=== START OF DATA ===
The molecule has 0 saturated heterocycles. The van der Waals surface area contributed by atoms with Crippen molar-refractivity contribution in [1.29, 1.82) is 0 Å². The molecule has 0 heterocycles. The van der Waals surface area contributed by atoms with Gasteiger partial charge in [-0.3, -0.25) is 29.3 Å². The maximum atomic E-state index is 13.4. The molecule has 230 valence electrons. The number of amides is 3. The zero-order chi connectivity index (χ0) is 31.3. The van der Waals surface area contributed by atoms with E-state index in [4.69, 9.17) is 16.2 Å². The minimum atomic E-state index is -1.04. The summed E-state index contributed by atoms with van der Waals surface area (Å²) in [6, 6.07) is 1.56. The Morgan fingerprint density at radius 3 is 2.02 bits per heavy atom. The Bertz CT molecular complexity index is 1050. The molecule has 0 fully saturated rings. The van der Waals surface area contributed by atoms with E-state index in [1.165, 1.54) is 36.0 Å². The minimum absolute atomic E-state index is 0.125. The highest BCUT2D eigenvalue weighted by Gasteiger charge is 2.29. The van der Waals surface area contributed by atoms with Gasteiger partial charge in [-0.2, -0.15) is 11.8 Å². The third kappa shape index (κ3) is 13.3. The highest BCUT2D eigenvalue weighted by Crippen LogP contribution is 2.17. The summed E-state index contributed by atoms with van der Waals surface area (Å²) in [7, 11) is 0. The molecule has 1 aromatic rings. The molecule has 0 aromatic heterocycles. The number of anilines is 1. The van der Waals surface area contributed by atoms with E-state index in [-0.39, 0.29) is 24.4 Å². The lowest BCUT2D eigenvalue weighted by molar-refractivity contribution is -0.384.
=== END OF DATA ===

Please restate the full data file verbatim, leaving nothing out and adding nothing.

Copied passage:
The molecule has 0 saturated heterocycles. The van der Waals surface area contributed by atoms with Crippen molar-refractivity contribution in [1.29, 1.82) is 0 Å². The molecule has 0 heterocycles. The van der Waals surface area contributed by atoms with Gasteiger partial charge in [-0.3, -0.25) is 29.3 Å². The maximum atomic E-state index is 13.4. The molecule has 230 valence electrons. The number of amides is 3. The zero-order chi connectivity index (χ0) is 31.3. The van der Waals surface area contributed by atoms with E-state index in [4.69, 9.17) is 16.2 Å². The minimum atomic E-state index is -1.04. The summed E-state index contributed by atoms with van der Waals surface area (Å²) in [6, 6.07) is 1.56. The Morgan fingerprint density at radius 3 is 2.02 bits per heavy atom. The Bertz CT molecular complexity index is 1050. The molecule has 0 fully saturated rings. The van der Waals surface area contributed by atoms with E-state index in [1.165, 1.54) is 36.0 Å². The minimum absolute atomic E-state index is 0.125. The highest BCUT2D eigenvalue weighted by Gasteiger charge is 2.29. The van der Waals surface area contributed by atoms with Gasteiger partial charge in [-0.2, -0.15) is 11.8 Å². The third kappa shape index (κ3) is 13.3. The highest BCUT2D eigenvalue weighted by Crippen LogP contribution is 2.17. The summed E-state index contributed by atoms with van der Waals surface area (Å²) in [7, 11) is 0. The molecule has 1 aromatic rings. The molecule has 0 aromatic heterocycles. The number of anilines is 1. The van der Waals surface area contributed by atoms with E-state index in [-0.39, 0.29) is 24.4 Å². The lowest BCUT2D eigenvalue weighted by molar-refractivity contribution is -0.384.